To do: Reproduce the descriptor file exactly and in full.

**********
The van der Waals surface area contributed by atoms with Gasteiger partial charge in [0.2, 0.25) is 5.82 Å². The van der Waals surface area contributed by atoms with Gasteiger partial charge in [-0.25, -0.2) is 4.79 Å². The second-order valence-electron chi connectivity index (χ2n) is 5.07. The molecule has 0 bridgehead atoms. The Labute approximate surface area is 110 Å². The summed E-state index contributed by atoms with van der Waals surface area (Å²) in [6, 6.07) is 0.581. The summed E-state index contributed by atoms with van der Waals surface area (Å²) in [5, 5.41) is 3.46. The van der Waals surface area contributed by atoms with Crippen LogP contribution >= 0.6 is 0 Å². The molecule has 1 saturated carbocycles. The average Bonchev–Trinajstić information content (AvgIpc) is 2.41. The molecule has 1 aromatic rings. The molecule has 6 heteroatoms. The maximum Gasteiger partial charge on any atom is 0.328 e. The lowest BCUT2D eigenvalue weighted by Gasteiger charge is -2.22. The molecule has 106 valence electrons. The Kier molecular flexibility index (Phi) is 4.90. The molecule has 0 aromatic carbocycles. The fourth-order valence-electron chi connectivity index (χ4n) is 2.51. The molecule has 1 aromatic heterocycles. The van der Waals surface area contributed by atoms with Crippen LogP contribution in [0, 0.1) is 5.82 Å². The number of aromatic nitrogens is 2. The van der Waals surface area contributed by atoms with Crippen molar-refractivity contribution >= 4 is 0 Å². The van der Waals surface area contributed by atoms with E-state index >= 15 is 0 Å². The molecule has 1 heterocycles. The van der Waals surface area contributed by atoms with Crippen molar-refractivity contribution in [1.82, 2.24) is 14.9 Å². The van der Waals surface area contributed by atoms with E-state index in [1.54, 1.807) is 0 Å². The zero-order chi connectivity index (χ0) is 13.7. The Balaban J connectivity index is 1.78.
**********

The van der Waals surface area contributed by atoms with Gasteiger partial charge in [0.2, 0.25) is 5.82 Å². The van der Waals surface area contributed by atoms with Gasteiger partial charge in [-0.25, -0.2) is 4.79 Å². The second-order valence-electron chi connectivity index (χ2n) is 5.07. The molecule has 0 bridgehead atoms. The Labute approximate surface area is 110 Å². The summed E-state index contributed by atoms with van der Waals surface area (Å²) in [6, 6.07) is 0.581. The summed E-state index contributed by atoms with van der Waals surface area (Å²) in [5, 5.41) is 3.46. The van der Waals surface area contributed by atoms with Crippen LogP contribution >= 0.6 is 0 Å². The molecule has 1 saturated carbocycles. The average Bonchev–Trinajstić information content (AvgIpc) is 2.41. The molecule has 1 aromatic rings. The molecule has 6 heteroatoms. The maximum Gasteiger partial charge on any atom is 0.328 e. The lowest BCUT2D eigenvalue weighted by Gasteiger charge is -2.22. The molecule has 106 valence electrons. The Kier molecular flexibility index (Phi) is 4.90. The molecule has 0 aromatic carbocycles. The fourth-order valence-electron chi connectivity index (χ4n) is 2.51. The molecule has 1 aromatic heterocycles. The van der Waals surface area contributed by atoms with Crippen LogP contribution in [0, 0.1) is 5.82 Å². The number of aromatic nitrogens is 2. The van der Waals surface area contributed by atoms with Crippen molar-refractivity contribution >= 4 is 0 Å². The van der Waals surface area contributed by atoms with E-state index >= 15 is 0 Å². The molecule has 1 heterocycles. The van der Waals surface area contributed by atoms with Crippen molar-refractivity contribution in [1.82, 2.24) is 14.9 Å². The van der Waals surface area contributed by atoms with E-state index in [1.54, 1.807) is 0 Å². The zero-order chi connectivity index (χ0) is 13.7. The Balaban J connectivity index is 1.78.